A memorial in Centretown will honour those lost and affected by HIV/AIDS, says Glenn Crawford.
Ten people are on the AIDS Memorial committee, with representatives from the community and AIDS service organizations.
Crawford says the memorial will be a place of serenity, beauty, reflection and compassion, a place to remember the community’s losses and celebrate its living and acknowledge that the height of the HIV/AIDS crisis was also a time of courage, growth and community strength.
“I am very proud that we have been able to gather interest and support from many key leaders in the HIV/AIDS movement in Ottawa. The Village would not have moved forward with the memorial project had we not had the direction and support from these people, because it’s important to know this is something the community wants and will believe in, and to have the knowledge and experience of these people, many of whom were activists at the beginning of the epidemic,” says Crawford.
Crawford says a major challenge for the memorial project will be creating a budget. But before determining building and maintenance costs, he says, more planning needs to be done on how it will be built and where it will be. The committee discussed a few locations, including Minto Park; Bank St, between Laurier and Slater (in the paved open area); the sidewalk in front of the CUPW building at the corner of Bank and Lewis streets; and the vacant lot at the corner of Bank and Florence streets.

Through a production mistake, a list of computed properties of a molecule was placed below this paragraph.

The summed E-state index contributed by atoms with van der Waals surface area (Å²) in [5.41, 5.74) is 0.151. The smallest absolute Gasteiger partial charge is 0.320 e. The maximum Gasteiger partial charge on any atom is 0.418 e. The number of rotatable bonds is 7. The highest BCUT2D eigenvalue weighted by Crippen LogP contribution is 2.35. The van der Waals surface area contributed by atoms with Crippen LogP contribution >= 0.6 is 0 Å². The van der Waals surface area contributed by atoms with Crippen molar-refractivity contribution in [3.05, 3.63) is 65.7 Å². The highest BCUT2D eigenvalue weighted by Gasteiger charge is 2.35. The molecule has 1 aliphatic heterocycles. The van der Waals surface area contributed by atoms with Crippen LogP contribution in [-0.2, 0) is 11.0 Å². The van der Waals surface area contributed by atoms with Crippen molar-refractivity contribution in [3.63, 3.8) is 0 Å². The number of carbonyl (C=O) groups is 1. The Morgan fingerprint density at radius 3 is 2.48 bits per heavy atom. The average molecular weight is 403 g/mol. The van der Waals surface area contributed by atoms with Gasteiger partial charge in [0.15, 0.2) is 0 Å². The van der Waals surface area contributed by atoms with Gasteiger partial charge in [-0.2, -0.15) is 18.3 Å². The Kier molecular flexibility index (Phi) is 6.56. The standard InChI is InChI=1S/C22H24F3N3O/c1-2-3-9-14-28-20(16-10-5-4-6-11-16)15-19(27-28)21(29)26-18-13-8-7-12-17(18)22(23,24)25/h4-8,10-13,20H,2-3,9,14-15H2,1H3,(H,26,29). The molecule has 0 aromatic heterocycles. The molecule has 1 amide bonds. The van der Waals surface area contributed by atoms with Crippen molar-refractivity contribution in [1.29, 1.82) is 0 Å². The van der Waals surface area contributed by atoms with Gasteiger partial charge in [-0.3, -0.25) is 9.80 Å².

The Bank and Florence location, an unattractive space with cinderblocks and graffiti, has been a vacant lot for six years since a fire burned down the heritage mixed commercial and residential property that stood there. In 2006 owner Ali Asgari, who also owns Galaxy Camera, submitted plans to build a new Galaxy Camera on the site. Plans were eventually approved but nothing has been done yet. Crawford says the committee has not yet approached Asgari with its ideas, but this lot would be an ideal location.
As for what the memorial might look like, the committee has had ranging discussion. The final version could include some combination of an arch, a path, a garden, a sculpture or even a mural.
Crawford says the committee is gathering the names of local people who died from AIDS.
“[Gathering names] will be a massive amount of work that will no doubt be incomplete even as we complete the memorial,” he says.
The National Capital Village AIDS Memorial Committee has already discussed a number of fundraising opportunities, including government grants, corporate fundraising, donation pages, living wills and seeking out funds through the annual AIDS Walk for Life.